Issue 10, Articles 25-26, 24 October 2000

Immediate reporting on violations of religious liberty and on religion in
communist and post-communist lands.

DETENTION. Police broke up an Adventist meeting on 21 October and
accused the pastor of holding an illegal religious meeting, violating passport
regulations and drawing children into religious activity. He was detained by the
KNB (former KGB) for three days and released following the intervention of
diplomats in Turkmenistan´┐Żs capital Ashgabad.

CHURCH BOMBING (24 Oct). According to the church spokesman, another
member died in hospital yesterday, bringing the death toll to nine. The Security
Ministry declined to confirm or deny reports that three Islamic students have
been detained and charged in relation to the 1 October bombing in Dushanbe.
Meanwhile, church members continue to meet in new premises.

Tuesday 24 October 2000

by Felix Corley, Keston News Service

Pastor PAVEL FEDOTOV, the leader of the Adventist church in
Turkmenistan, was freed today (24 October) from the National Security
Committee (KNB) prison in the north eastern town of Turkmenabad (formerly
Charjou) after three days in detention. Shortly after his release Pastor Fedotov
spoke briefly to Keston News Service by telephone from Turkmenabad, saying
only `Everything is OK now.' Other family members confirmed that he and his
wife TATYANA, who had travelled to Turkmenabad today to help seek his
release, intended to return to their home in the capital Ashgabad tomorrow.

Pastor Fedotov had travelled with several Adventists to Turkmenabad on 18
October, where he has responsibility for the small Adventist community which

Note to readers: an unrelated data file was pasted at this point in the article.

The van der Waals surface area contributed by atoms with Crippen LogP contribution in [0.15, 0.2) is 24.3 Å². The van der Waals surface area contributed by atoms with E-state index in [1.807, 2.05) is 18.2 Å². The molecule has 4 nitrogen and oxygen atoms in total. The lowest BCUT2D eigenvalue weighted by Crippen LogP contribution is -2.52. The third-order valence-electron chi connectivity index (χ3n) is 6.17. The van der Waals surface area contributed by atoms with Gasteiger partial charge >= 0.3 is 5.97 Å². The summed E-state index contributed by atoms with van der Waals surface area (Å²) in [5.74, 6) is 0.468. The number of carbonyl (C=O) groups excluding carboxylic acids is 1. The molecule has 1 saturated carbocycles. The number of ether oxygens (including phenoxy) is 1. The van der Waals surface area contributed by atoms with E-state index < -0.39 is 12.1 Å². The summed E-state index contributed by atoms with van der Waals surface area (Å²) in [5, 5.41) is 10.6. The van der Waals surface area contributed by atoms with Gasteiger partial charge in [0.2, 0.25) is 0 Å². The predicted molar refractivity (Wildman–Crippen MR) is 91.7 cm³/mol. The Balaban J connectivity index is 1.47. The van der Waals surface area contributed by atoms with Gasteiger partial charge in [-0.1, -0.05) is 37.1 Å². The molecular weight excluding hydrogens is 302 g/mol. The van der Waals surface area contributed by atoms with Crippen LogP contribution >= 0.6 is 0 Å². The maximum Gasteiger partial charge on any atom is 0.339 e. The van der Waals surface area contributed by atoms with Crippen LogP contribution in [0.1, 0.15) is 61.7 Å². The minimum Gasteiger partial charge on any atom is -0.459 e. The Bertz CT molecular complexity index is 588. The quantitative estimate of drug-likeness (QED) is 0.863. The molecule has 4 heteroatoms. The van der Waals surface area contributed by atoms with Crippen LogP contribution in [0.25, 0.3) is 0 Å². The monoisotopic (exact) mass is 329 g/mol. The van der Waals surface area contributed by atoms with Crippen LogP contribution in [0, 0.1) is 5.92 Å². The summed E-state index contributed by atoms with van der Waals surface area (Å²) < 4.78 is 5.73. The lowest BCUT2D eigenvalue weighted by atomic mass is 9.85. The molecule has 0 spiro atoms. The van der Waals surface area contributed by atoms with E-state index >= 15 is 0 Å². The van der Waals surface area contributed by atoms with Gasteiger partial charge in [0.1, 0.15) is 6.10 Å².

he visits once a month. Police arrived on 21 October as their Sabbath service
was just beginning, breaking up the service and arresting Fedotov and his
colleagues. The other Adventists were soon freed, but Fedotov was transferred
by the police to the KNB (former KGB). They accused him of holding an
illegal religious meeting (the congregation does not have registration),
violating passport regulations (despite the fact that the town of Turkmenabad is
not in the closed border zone), and drawing children into religious activity
(some children attend the church services). Officers told Fedotov that only two
religions were allowed in Turkmenistan (a reference to the fact that only the
Sunni Muslims and the Russian Orthodox have state registration) and that any
other religious teaching was `propaganda'. One Adventist was allowed to visit
Fedotov in the KNB prison on 23 October.

Following intervention by diplomats based in Ashgabad, Turkmenistan's
KNB chief MUHAMMAD NAZAROV enquired of the Turkmenabad KNB
the reasons for Fedotov's detention and reported back to the diplomats that if it
was discovered that Fedotov was not guilty he would be freed.

When Tatyana Fedotova travelled to Turkmenabad from Ashgabad she took
with her documents proving that the Adventists had tried to register their
congregations in a bid to challenge the accusation that the church was holding
an illegal meeting.

Trying to discover the reason for the arrest of Fedotov and his colleagues,
Keston contacted the main switchboard of the KNB in Ashgabad on 24
October, but was told that the KNB spokesman NIKOLAI PETROV was ill.
Keston was also told that in view of repair work underway on the telephone
cables to Turkmenabad it was unable to give the number of the KNB there.

Fedotov's home church in Ashgabad - which had registration until losing it in